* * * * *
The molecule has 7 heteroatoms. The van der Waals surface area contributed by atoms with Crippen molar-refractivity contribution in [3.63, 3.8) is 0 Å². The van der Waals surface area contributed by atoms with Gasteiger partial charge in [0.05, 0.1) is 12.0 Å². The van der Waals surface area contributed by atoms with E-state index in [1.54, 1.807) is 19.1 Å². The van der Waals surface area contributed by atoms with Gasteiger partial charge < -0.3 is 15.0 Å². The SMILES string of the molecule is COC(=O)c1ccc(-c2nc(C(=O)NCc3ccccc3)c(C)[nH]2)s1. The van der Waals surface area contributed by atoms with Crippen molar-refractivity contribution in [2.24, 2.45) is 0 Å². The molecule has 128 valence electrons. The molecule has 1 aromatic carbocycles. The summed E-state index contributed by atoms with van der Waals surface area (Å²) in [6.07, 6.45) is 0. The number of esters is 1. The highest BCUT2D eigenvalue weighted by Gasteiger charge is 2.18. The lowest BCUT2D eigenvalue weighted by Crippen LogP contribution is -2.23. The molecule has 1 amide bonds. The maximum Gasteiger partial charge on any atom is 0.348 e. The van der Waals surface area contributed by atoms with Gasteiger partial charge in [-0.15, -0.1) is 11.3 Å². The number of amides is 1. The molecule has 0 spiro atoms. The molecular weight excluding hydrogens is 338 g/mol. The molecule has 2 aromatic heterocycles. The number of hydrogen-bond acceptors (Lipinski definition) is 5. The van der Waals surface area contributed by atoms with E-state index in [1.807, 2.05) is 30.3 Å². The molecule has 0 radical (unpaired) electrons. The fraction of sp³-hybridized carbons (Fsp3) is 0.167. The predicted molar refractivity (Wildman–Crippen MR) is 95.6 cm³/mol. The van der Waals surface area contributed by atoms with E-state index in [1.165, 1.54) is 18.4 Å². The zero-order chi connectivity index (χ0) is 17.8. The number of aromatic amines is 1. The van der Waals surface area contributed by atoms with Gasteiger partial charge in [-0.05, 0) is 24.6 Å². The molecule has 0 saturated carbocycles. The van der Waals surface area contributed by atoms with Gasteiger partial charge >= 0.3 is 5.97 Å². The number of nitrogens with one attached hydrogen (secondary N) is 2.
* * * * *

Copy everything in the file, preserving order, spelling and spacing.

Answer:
The molecule has 7 heteroatoms. The van der Waals surface area contributed by atoms with Crippen molar-refractivity contribution in [3.63, 3.8) is 0 Å². The van der Waals surface area contributed by atoms with Gasteiger partial charge in [0.05, 0.1) is 12.0 Å². The van der Waals surface area contributed by atoms with E-state index in [1.54, 1.807) is 19.1 Å². The van der Waals surface area contributed by atoms with Gasteiger partial charge < -0.3 is 15.0 Å². The SMILES string of the molecule is COC(=O)c1ccc(-c2nc(C(=O)NCc3ccccc3)c(C)[nH]2)s1. The van der Waals surface area contributed by atoms with Crippen molar-refractivity contribution in [2.24, 2.45) is 0 Å². The molecule has 128 valence electrons. The molecule has 1 aromatic carbocycles. The summed E-state index contributed by atoms with van der Waals surface area (Å²) in [6.07, 6.45) is 0. The number of esters is 1. The highest BCUT2D eigenvalue weighted by Gasteiger charge is 2.18. The lowest BCUT2D eigenvalue weighted by Crippen LogP contribution is -2.23. The molecule has 1 amide bonds. The maximum Gasteiger partial charge on any atom is 0.348 e. The van der Waals surface area contributed by atoms with Gasteiger partial charge in [-0.15, -0.1) is 11.3 Å². The number of amides is 1. The molecule has 0 spiro atoms. The molecular weight excluding hydrogens is 338 g/mol. The molecule has 2 aromatic heterocycles. The number of hydrogen-bond acceptors (Lipinski definition) is 5. The van der Waals surface area contributed by atoms with E-state index in [1.807, 2.05) is 30.3 Å². The molecule has 0 radical (unpaired) electrons. The fraction of sp³-hybridized carbons (Fsp3) is 0.167. The predicted molar refractivity (Wildman–Crippen MR) is 95.6 cm³/mol. The van der Waals surface area contributed by atoms with E-state index in [1.165, 1.54) is 18.4 Å². The zero-order chi connectivity index (χ0) is 17.8. The number of aromatic amines is 1. The van der Waals surface area contributed by atoms with Gasteiger partial charge in [-0.05, 0) is 24.6 Å². The molecule has 0 saturated carbocycles. The van der Waals surface area contributed by atoms with Gasteiger partial charge >= 0.3 is 5.97 Å². The number of nitrogens with one attached hydrogen (secondary N) is 2.